St. Brice, Robert

About the Artist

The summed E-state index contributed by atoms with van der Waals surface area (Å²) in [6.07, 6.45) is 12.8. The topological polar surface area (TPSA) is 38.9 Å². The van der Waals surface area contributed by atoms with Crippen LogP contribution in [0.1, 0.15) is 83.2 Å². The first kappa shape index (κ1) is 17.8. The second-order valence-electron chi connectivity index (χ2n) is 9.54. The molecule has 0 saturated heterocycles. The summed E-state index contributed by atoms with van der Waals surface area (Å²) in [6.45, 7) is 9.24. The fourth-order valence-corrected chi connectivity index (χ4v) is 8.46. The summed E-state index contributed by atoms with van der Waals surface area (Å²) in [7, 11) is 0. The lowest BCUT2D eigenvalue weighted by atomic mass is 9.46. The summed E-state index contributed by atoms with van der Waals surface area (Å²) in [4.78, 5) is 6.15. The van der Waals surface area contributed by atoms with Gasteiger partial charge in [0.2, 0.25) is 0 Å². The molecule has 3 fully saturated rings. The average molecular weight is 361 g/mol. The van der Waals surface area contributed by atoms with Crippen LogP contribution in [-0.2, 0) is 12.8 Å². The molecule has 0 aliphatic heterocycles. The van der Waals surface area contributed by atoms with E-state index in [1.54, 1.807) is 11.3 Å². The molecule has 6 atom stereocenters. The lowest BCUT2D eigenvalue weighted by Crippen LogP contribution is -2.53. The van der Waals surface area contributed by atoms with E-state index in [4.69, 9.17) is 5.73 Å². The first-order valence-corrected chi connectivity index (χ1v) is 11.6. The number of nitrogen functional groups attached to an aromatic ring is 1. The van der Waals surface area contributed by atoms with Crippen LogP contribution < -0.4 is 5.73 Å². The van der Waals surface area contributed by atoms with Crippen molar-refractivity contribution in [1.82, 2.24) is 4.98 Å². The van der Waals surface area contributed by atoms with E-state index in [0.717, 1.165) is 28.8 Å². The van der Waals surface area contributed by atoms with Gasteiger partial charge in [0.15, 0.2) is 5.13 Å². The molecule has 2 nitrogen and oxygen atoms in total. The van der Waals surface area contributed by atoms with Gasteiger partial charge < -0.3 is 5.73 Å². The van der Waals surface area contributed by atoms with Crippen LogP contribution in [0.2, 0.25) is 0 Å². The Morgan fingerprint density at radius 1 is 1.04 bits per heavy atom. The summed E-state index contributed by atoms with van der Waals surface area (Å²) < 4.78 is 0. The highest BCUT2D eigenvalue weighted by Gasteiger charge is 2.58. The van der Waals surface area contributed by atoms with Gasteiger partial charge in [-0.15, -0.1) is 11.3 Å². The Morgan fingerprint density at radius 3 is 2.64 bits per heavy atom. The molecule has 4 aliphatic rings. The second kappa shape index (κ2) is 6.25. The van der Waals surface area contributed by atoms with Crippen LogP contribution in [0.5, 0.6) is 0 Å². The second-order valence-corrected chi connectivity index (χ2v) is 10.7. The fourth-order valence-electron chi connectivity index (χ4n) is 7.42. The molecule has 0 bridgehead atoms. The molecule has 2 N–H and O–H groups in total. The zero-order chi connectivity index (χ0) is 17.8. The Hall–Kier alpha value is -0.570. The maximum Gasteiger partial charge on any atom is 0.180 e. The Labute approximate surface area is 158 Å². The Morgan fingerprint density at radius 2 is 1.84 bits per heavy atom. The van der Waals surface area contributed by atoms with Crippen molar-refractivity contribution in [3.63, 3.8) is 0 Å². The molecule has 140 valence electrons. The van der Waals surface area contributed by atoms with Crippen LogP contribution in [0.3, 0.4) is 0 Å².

Robert St. Brice – St. Brice was born in Petionville, Haiti in the 1890’s and was raised by a prominent Episcopalian, Maitre Turnbull, but eventually became a voodoo priest. He did not begin to paint until he was over 50 years old when an American painter, Alex Johnes, or John, introduced him to the work of the French Impressionists. St. Brice joined the Centre d’Art in 1949. He was illiterate for his entire life and the dealer Issa el Saieh talked of spending hours teaching St. Brice how to sign his name on his paintings. Jean-Marie Drot, the Haitian art historian, places St. Brice second only to the legendary Hyppolite in the pantheon of Haitian artists who received their inspiration directly from the vodou spirits. St. Brice received his while dreaming. He was an original. Drot decribes him as a stylish man who wore red scarves, a favored accessory of the houngan, had a beautiful smile and voice and was friendly and sociable. His work is prized. He died in 1973.


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